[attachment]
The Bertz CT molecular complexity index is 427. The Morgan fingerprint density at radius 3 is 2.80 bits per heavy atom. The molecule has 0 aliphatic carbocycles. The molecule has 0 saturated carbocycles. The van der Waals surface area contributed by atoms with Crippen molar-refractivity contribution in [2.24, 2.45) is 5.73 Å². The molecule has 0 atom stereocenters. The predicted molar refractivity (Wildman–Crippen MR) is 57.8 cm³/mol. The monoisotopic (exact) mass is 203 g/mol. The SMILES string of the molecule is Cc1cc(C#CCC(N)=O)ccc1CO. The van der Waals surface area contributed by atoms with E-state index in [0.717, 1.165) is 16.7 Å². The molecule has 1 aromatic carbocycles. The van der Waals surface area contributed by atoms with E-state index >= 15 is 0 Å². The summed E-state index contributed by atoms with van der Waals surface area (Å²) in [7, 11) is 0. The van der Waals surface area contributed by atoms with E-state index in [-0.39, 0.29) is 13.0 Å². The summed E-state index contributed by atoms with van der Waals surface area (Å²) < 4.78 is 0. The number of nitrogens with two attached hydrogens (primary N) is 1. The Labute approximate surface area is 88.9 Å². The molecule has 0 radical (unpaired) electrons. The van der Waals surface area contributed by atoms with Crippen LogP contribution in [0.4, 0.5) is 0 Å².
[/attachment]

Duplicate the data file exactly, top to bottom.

The Bertz CT molecular complexity index is 427. The Morgan fingerprint density at radius 3 is 2.80 bits per heavy atom. The molecule has 0 aliphatic carbocycles. The molecule has 0 saturated carbocycles. The van der Waals surface area contributed by atoms with Crippen molar-refractivity contribution in [2.24, 2.45) is 5.73 Å². The molecule has 0 atom stereocenters. The predicted molar refractivity (Wildman–Crippen MR) is 57.8 cm³/mol. The monoisotopic (exact) mass is 203 g/mol. The SMILES string of the molecule is Cc1cc(C#CCC(N)=O)ccc1CO. The van der Waals surface area contributed by atoms with E-state index in [0.717, 1.165) is 16.7 Å². The molecule has 1 aromatic carbocycles. The van der Waals surface area contributed by atoms with E-state index >= 15 is 0 Å². The summed E-state index contributed by atoms with van der Waals surface area (Å²) in [7, 11) is 0. The van der Waals surface area contributed by atoms with E-state index in [-0.39, 0.29) is 13.0 Å². The summed E-state index contributed by atoms with van der Waals surface area (Å²) < 4.78 is 0. The number of nitrogens with two attached hydrogens (primary N) is 1. The Labute approximate surface area is 88.9 Å². The molecule has 0 radical (unpaired) electrons. The van der Waals surface area contributed by atoms with Crippen LogP contribution in [0.4, 0.5) is 0 Å².